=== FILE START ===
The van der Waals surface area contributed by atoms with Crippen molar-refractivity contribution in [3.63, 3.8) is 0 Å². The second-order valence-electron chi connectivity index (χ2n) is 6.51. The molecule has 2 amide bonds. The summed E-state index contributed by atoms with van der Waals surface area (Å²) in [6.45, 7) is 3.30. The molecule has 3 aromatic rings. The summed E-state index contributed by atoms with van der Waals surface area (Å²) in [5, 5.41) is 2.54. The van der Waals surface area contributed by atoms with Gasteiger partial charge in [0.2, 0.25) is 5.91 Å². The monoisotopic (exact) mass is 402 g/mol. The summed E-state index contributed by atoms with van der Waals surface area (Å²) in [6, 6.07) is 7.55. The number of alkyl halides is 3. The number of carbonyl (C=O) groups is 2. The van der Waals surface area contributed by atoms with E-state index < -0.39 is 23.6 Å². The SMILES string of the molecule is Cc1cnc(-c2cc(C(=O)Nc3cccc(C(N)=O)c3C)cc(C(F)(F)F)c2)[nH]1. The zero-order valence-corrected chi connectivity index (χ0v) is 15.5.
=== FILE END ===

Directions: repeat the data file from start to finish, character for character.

The van der Waals surface area contributed by atoms with Crippen molar-refractivity contribution in [3.63, 3.8) is 0 Å². The second-order valence-electron chi connectivity index (χ2n) is 6.51. The molecule has 2 amide bonds. The summed E-state index contributed by atoms with van der Waals surface area (Å²) in [6.45, 7) is 3.30. The molecule has 3 aromatic rings. The summed E-state index contributed by atoms with van der Waals surface area (Å²) in [5, 5.41) is 2.54. The van der Waals surface area contributed by atoms with Gasteiger partial charge in [0.2, 0.25) is 5.91 Å². The monoisotopic (exact) mass is 402 g/mol. The summed E-state index contributed by atoms with van der Waals surface area (Å²) in [6, 6.07) is 7.55. The number of alkyl halides is 3. The number of carbonyl (C=O) groups is 2. The van der Waals surface area contributed by atoms with E-state index < -0.39 is 23.6 Å². The SMILES string of the molecule is Cc1cnc(-c2cc(C(=O)Nc3cccc(C(N)=O)c3C)cc(C(F)(F)F)c2)[nH]1. The zero-order valence-corrected chi connectivity index (χ0v) is 15.5.